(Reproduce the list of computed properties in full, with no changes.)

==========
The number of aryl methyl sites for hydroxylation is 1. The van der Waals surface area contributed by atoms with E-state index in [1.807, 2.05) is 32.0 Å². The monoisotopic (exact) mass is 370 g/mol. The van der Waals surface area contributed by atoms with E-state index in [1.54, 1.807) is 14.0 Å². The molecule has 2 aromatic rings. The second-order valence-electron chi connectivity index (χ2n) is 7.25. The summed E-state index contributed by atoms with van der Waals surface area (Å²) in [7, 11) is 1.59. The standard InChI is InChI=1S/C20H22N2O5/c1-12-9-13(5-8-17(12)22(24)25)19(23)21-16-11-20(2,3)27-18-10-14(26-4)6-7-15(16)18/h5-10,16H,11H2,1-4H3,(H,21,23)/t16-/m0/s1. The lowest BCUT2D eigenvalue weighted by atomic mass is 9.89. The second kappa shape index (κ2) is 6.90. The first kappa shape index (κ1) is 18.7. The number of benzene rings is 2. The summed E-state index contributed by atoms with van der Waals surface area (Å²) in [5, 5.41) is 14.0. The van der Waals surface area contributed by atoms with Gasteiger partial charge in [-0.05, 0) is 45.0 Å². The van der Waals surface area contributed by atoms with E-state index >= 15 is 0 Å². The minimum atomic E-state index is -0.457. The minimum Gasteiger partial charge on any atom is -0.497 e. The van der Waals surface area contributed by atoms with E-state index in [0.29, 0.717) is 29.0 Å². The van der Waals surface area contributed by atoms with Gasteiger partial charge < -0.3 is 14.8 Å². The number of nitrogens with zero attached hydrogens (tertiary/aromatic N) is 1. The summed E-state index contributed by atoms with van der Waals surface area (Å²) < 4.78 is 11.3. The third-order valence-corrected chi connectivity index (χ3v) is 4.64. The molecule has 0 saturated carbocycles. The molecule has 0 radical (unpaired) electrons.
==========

The number of aryl methyl sites for hydroxylation is 1. The van der Waals surface area contributed by atoms with E-state index in [1.807, 2.05) is 32.0 Å². The monoisotopic (exact) mass is 370 g/mol. The van der Waals surface area contributed by atoms with E-state index in [1.54, 1.807) is 14.0 Å². The molecule has 2 aromatic rings. The second-order valence-electron chi connectivity index (χ2n) is 7.25. The summed E-state index contributed by atoms with van der Waals surface area (Å²) in [7, 11) is 1.59. The standard InChI is InChI=1S/C20H22N2O5/c1-12-9-13(5-8-17(12)22(24)25)19(23)21-16-11-20(2,3)27-18-10-14(26-4)6-7-15(16)18/h5-10,16H,11H2,1-4H3,(H,21,23)/t16-/m0/s1. The lowest BCUT2D eigenvalue weighted by atomic mass is 9.89. The second kappa shape index (κ2) is 6.90. The first kappa shape index (κ1) is 18.7. The number of benzene rings is 2. The summed E-state index contributed by atoms with van der Waals surface area (Å²) in [5, 5.41) is 14.0. The van der Waals surface area contributed by atoms with Gasteiger partial charge in [-0.05, 0) is 45.0 Å². The van der Waals surface area contributed by atoms with E-state index >= 15 is 0 Å². The minimum atomic E-state index is -0.457. The minimum Gasteiger partial charge on any atom is -0.497 e. The van der Waals surface area contributed by atoms with E-state index in [0.29, 0.717) is 29.0 Å². The van der Waals surface area contributed by atoms with Gasteiger partial charge < -0.3 is 14.8 Å². The number of nitrogens with zero attached hydrogens (tertiary/aromatic N) is 1. The summed E-state index contributed by atoms with van der Waals surface area (Å²) < 4.78 is 11.3. The third-order valence-corrected chi connectivity index (χ3v) is 4.64. The molecule has 0 saturated carbocycles. The molecule has 0 radical (unpaired) electrons.